Earth is the only body in our solar system with an extensive silica-rich (andesitic or granitic) crust, which is attributed to multi-stage igneous processing linked to plate tectonics. In contrast, most differentiated meteorites are basaltic, with significantly lower silica contents, and are thought to have formed through single-stage, high-degree partial melting of their parent bodies. Recently, however, a few unique achondrites with much higher silica contents have been discovered. The origin of these andesitic meteorites has been attributed to very low-degree partial melting and rapid, near-fractional extraction of such melts from chondritic bodies.
To better understand these rare achondrites, a team led by Robert W. Nicklas of the University of California San Diego made a detailed petrologic and geochemical study of Erg Chech (EC) 002, a meteorite found in the Algerian Sahara in May 2020. EC 002 is an igneous-textured rock consisting predominantly of elongated pyroxene grains in a groundmass of Na-rich plagioclase feldspar. Its bulk composition is equivalent to andesite, similar to Earth’s bulk continental crust. EC 002 is also strongly depleted in highly siderophile elements (HSE), which tend to be strongly concentrated in metal.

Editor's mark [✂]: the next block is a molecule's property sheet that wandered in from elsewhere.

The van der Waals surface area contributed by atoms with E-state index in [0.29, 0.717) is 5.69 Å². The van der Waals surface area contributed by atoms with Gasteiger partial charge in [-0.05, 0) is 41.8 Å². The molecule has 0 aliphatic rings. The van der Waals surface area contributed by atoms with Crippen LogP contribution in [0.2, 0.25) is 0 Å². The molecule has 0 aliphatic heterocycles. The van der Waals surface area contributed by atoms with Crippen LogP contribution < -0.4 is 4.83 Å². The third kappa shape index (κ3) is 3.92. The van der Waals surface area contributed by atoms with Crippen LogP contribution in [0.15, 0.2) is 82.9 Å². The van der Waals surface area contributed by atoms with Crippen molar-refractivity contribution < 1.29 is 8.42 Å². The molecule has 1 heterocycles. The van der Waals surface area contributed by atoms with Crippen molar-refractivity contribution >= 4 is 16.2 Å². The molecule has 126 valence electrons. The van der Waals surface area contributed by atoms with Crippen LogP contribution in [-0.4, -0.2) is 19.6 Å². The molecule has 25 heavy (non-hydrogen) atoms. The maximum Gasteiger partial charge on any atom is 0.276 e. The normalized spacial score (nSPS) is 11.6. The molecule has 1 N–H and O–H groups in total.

The depletion of HSE in EC 002 makes it unlike other known andesitic achondrites. Nicklas and coauthors propose a two-stage formation model in which a chondritic body first differentiated, forming an iron-rich core and depleting the rest of the body in HSEs, followed by a second heating event in which the parent melt of EC 002 was formed. Radiometric age dating of EC 002, conducted previously by another team, places the formation of EC 002 within the first 2.25 million years of solar system history. If the preferred interpretation of Nicklas and coauthors is correct, this would mean that multi-stage igneous processing occurred on some planetesimals shortly after accretion. However, other scenarios to explain the HSE depletion are possible and remain to be tested. READ MORE